With more than enough point-and-shoot cameras on the market to bamboozle, it makes good marketing sense for a new model to have a standout feature. Casio’s Exilim EX-H20G has just that, in the form of a hybrid GPS tracking device. A lot of cameras now have GPS to geo-tag photos, but this is something even cleverer: it includes a motion sensor and an integrated compass, which together allow it to plot a position even when the GPS signal is lost.
Location, location, location
Each location you photograph from (including latitude and longitude coordinates) is embedded into the image file, so you can’t forget where it was taken. Heaven forbid.
What use this actually has is a good question; maybe for those who get lost easily, or have a shocking memory – but is it not the point of photographs to prompt your memories of travel? Of course, the GPS can be deactivated, but then what would be the point of having it on the camera in the first place?
GPS aside, this is a fairy good point-and-shoot camera. It sports a 14.1-megapixel sensor and a 10x zoom lens (24-240mm) that puts it on the better side of average for a small compact, and its ability to shoot 360-degree panoramas and 720p HD video is not to be sniffed at, either (although the lack of a zoom function in video mode is disappointing).
For those that plan to use it, know that inside the EX-H20G are 152 city maps and a ‘points of interest’ database than runs into seven figures. Out the box, our sample thought it was still in Japan, but quickly acclimatised to its new home once taken outside.
With a solid feel, a good size screen (larger than most, at 3in) with decent colour saturation and a mini HDMI to attach it directly to a TV, it sounds like the Casio has it all. Surprisingly, it lacks a thing or two normally found on ‘rugged’ cameras of the GPS bent: the EX-H20G is neither shock- or water-proof.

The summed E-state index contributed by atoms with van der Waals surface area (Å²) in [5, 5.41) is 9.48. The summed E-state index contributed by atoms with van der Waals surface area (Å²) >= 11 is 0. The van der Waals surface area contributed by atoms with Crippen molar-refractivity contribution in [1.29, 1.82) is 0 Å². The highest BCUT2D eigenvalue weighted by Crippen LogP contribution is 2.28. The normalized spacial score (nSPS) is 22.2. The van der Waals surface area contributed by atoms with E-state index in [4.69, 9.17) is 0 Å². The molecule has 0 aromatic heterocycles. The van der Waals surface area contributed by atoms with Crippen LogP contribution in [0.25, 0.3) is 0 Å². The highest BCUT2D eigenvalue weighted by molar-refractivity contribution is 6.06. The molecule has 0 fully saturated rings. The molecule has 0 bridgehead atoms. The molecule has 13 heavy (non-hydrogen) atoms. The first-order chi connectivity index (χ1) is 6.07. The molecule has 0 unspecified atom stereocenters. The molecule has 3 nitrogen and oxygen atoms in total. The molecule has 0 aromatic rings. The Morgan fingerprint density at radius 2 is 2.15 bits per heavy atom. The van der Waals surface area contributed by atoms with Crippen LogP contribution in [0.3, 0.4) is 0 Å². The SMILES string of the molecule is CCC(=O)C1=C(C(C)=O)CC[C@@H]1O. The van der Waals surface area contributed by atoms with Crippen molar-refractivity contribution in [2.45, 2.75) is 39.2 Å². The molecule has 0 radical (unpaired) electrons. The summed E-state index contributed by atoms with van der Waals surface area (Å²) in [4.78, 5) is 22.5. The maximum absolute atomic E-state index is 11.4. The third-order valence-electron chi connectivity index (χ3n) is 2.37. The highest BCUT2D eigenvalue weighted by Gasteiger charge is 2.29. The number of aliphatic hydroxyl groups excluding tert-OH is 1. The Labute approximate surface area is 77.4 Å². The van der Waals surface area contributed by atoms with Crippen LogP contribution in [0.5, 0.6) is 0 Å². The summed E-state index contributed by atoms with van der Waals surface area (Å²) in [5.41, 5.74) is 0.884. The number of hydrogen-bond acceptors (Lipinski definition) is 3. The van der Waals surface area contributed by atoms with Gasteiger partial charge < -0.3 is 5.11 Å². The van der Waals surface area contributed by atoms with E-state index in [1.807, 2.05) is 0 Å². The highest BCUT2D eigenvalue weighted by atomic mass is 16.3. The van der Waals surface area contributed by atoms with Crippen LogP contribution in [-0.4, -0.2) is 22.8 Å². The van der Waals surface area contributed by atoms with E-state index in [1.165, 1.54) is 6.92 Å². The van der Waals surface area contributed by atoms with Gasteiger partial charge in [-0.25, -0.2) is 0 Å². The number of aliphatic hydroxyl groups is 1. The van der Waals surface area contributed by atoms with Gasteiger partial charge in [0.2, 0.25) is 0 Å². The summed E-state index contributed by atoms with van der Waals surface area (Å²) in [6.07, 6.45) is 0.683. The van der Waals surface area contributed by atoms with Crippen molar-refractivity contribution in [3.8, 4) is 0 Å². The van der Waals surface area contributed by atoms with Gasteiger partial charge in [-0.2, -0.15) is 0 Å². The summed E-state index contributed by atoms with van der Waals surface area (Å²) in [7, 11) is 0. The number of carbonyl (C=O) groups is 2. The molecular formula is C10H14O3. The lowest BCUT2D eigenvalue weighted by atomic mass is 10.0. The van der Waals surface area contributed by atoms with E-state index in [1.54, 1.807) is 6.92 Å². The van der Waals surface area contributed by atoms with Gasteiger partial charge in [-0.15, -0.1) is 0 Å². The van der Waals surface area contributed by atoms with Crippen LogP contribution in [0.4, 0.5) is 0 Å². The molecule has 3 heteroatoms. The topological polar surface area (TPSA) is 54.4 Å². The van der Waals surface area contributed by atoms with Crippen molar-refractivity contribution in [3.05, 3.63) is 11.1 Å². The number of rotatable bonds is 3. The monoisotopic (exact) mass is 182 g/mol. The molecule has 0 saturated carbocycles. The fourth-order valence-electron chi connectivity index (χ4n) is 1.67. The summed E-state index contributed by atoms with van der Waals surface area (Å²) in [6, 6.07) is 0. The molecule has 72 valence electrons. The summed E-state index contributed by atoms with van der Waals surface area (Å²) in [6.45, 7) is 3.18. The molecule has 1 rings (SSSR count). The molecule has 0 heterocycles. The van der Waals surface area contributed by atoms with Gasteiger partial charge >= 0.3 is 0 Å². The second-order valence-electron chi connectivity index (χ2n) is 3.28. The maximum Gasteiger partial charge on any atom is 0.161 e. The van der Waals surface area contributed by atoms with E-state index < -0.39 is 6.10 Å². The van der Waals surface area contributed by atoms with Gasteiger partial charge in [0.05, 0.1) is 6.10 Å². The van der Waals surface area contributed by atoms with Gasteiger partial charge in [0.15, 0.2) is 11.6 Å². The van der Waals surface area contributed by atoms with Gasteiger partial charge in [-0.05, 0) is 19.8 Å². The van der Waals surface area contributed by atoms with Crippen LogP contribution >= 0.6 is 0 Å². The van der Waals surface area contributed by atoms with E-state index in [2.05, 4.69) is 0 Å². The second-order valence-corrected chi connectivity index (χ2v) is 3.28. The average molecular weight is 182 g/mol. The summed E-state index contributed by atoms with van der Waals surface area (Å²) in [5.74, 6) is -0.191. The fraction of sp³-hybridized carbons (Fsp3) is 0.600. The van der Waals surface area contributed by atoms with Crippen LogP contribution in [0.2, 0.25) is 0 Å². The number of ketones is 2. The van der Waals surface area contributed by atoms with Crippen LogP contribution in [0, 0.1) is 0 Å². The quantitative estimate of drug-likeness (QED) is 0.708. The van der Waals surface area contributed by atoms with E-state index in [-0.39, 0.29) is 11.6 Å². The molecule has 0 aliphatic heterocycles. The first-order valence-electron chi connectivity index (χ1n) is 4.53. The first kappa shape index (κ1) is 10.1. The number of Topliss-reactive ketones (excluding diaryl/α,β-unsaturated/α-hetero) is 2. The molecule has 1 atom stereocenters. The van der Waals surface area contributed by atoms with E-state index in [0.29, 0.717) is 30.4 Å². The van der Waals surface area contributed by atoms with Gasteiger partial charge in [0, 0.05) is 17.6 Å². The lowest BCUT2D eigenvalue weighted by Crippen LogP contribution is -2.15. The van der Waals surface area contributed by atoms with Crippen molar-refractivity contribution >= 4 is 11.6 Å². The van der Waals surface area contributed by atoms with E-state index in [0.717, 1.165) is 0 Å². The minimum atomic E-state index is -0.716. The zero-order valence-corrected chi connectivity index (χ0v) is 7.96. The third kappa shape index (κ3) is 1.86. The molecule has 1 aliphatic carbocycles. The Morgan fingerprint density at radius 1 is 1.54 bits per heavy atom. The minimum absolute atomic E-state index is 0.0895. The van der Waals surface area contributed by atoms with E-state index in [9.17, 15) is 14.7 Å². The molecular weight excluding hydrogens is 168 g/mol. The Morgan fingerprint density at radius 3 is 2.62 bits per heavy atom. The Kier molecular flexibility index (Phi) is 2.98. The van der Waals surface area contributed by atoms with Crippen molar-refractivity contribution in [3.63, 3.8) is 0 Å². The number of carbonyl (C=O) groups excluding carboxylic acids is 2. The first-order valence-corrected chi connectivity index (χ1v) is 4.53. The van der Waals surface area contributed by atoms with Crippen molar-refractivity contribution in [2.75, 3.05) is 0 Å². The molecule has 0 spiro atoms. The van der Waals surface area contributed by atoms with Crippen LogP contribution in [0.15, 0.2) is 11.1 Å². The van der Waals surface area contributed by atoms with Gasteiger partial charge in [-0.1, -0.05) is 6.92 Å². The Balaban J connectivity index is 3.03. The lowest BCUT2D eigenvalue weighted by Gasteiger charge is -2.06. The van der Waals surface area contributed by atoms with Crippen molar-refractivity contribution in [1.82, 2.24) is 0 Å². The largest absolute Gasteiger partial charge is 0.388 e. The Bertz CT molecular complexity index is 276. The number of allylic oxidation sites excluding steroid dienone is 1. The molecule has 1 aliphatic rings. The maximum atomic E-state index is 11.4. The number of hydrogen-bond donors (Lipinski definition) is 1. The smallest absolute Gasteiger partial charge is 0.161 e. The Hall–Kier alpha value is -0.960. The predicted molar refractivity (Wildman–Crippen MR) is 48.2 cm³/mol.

Now we’ve dropped that one on you, how about its exceptionally traveller-friendly panorama mode, which uses Sony-style continuous bursts of shots; the fact that it doesn’t do 3D is not a problem for us.
The quick access user toolbar that appears with the touch of just one button allows immediate selection of ISO (80-3200), megapixel, image aspect ratio and a manual focus option (not a true manual, but you can pick a specific focal distance).
Easy to use and quick to master, the EX-H20G’s simple user interface is one we like. However, the lack of true manual operation, such as aperture and exposure control, could be frustrating for a true photographer, as will the absence of an optical viewfinder.
Also rather annoying is the placement of the on/off switch. Positioned in the middle of the top of the product just where it feels natural to grip when tugging to from a slipcase, we managed to prematurely switch the thing on every single time. No big deal, you might say, if you’re about to use it anyway, but it’s slightly alarming to hear the camera leap into action and extending its lens while there’s a hand, or worse, a camera case, across it. I wouldn’t mind betting there have been a few returns with damaged lens caused by this exact issue.
On a slightly clunky though otherwise reassuringly tough design, the EX-H20G’s undercarriage stores a slot for a SD/SDHC/SDXC card alongside a NP90 lithium-ion battery. The camera itself weighs 216g (including battery and SD), and measures 102.5x68x29mm. Battery life in our test was better than most, managing a total of 640 shots on a full charge.
Image quality doesn’t compare with that of a D-SLR, but for the size and price the Casio does a reasonably good job. The sensor-shift image stabilisation meets its brief by preventing blur from hand wobble, especially at longer focal length. The resulting pictures are much sharper than on rival models, and we were impressed too by the natural colours and low-light performance. Nice work, though the face detection system didn’t always operate properly, especially when taking group shots.
Video is shot in either 720p HD or SD, and saves as a MOV file, with digital zoom only available during filming. In our tests we weren’t able to adjust the optical zoom during recordings, while the focus remains constant. So unless you’re filming a single subject, the resulting file is pretty poor – though tracking doesn’t cause as much blur as we’d expected.
Contact: Casio on 020 8450 9131
- Hybrid GPS; decent zoom for a camera of this class; good battery life.
- Lacks manual controls; expensive.
It's priced on the high side, for sure, but Casio has created a camera that concentrates on quality point-and-shoot pictures and adds some genuinely more capable GPS technology that other brands have mustered.
It's not cheap technology, however, and with non-GPS cameras that offer pictures of a similar quality around half the price, we're not sure if the EX-H20G can justify its RRP. Find it for around £200, however, and this is every geography teacher's dream camera.